China Miéville: I had a debate with a friend. She basically said to me that she always felt uncomfortable when I talked about hating capitalism. I understand that. All I can say is I look at the cruelty and the waste and the violence and the sadism, who would I be, ethically, not to hate this system? If that hatred is one of the things that can help us to be motivated to overthrow this system of iniquity, surely that is hate in the service of love.
Brooke Gladstone: Overthrow how?
China Miéville: People think that they are fundamentally opposed to the use of force in any situation, but actually very, very few people are. Do we really think that the fighting of slaves on the slave ship or the activists in the Warsaw Ghetto was not justified? The question then becomes, if you think like me that this is a world built on oppression, exploitation, racism, homophobia, sexism, then it becomes an ethical urgency to see its end.
One of the reasons that I think it's so important to build socialism as a mass movement is that the more people who simply say, "We deserve better than this," the less likely any coercion or force becomes necessary. I'm not interested in 100 people with guns saying, "Right, we now have socialism." There's no point at all. I am interested in the mass of people simply turning around and saying, "We will no longer be treated like this by this system." Overthrow, for me, is the point at which the majority of people simply say, "No more."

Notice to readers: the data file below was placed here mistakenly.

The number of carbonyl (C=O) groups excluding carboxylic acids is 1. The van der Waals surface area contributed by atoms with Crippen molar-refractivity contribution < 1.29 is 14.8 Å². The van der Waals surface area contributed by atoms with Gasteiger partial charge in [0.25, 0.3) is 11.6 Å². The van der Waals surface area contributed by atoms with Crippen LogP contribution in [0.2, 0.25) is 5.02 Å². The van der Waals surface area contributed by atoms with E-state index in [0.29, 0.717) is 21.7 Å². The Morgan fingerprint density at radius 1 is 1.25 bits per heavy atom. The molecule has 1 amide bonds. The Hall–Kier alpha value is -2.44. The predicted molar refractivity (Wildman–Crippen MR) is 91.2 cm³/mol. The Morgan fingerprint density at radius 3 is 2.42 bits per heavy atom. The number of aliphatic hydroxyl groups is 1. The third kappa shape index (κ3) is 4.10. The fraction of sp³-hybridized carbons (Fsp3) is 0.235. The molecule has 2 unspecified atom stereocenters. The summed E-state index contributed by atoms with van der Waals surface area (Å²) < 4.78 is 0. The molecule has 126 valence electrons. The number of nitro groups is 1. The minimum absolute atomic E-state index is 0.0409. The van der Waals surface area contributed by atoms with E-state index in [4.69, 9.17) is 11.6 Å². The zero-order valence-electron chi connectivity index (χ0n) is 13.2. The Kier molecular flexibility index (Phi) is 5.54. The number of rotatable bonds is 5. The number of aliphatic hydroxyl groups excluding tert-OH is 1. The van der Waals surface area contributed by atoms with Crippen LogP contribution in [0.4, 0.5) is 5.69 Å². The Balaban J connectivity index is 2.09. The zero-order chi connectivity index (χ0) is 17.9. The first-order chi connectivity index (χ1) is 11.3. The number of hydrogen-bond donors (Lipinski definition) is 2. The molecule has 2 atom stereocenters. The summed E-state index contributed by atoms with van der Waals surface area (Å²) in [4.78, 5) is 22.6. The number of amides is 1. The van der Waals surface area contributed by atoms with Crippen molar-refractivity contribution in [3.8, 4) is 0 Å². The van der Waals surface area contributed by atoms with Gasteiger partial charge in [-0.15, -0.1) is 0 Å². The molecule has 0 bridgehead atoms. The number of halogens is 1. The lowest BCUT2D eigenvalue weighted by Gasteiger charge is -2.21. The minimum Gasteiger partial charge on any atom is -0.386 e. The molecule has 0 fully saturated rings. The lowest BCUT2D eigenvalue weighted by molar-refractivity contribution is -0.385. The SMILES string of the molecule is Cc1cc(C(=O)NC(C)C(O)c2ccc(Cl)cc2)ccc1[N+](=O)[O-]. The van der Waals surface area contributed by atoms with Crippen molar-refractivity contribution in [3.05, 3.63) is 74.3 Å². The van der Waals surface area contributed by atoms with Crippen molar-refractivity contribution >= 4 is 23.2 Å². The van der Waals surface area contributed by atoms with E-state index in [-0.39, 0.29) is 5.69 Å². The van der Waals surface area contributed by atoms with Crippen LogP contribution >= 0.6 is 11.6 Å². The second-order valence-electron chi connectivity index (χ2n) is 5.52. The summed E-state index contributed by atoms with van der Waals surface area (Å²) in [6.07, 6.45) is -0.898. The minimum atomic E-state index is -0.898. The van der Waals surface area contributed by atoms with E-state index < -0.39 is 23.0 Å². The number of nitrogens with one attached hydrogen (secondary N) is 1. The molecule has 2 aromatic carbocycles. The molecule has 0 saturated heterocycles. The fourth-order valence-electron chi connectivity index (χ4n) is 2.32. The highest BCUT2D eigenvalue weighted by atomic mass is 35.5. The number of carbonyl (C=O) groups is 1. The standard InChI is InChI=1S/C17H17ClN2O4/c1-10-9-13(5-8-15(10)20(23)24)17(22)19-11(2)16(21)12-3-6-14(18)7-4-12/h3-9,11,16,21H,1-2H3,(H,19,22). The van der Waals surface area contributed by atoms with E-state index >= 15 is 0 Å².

Brooke Gladstone: That could happen by the system adapting itself to the point where it is no longer that system.
China Miéville: I'm not interested in reforms of trying to make capitalism a little bit better. Don't get me wrong, I'll take them if they come along because I'm not indifferent to life being better for people along the way. Any reform within the context of a system that is fundamentally about prioritizing profit over human need will always be embattled and endangered. You say, overthrow how, change how. The point is, I don't have a blueprint.
People do sometimes imply if you can't lay out a point by point planned alternative, somehow your demand for change is illegitimate. I think that's just complete nonsense. You look throughout history, whole social situations have been overthrown and changed because a critical mass of people could no longer live with the world the way it was.
Brooke Gladstone: Tell me, what did you want to accomplish with this book?
China Miéville: I want this book to be an introduction to the manifesto for the curious reader to actually find out what this notorious document is all about. I want to talk to the critics of the manifesto and to say, "By all means, let's actually have a serious debate." One of the starting points for that is you're going to have to acknowledge that most of the stuff you say about this text is embarrassingly weak. If you want to be taken seriously, bring your A game instead of this D game you've been bringing for decades.
Brooke Gladstone: China, thank you very much.
China Miéville: Thank you so much for having me.
Brooke Gladstone: China Miéville is the author of A Spectre, Haunting: On the Communist Manifesto.
Brooke Gladstone: On the Media is produced by Micah Loewinger, Eloise Blondiau, Molly Schwartz, Rebecca Clark-Callender, Candice Wang, and Suzanne Gaber with help from Shaan Merchant. Our technical director is Jennifer Munson. Our engineer this week was Andrew Nerviano. Katya Rogers is our executive producer. On the Media is a production of WNYC studios. I'm Brooke Gladstone.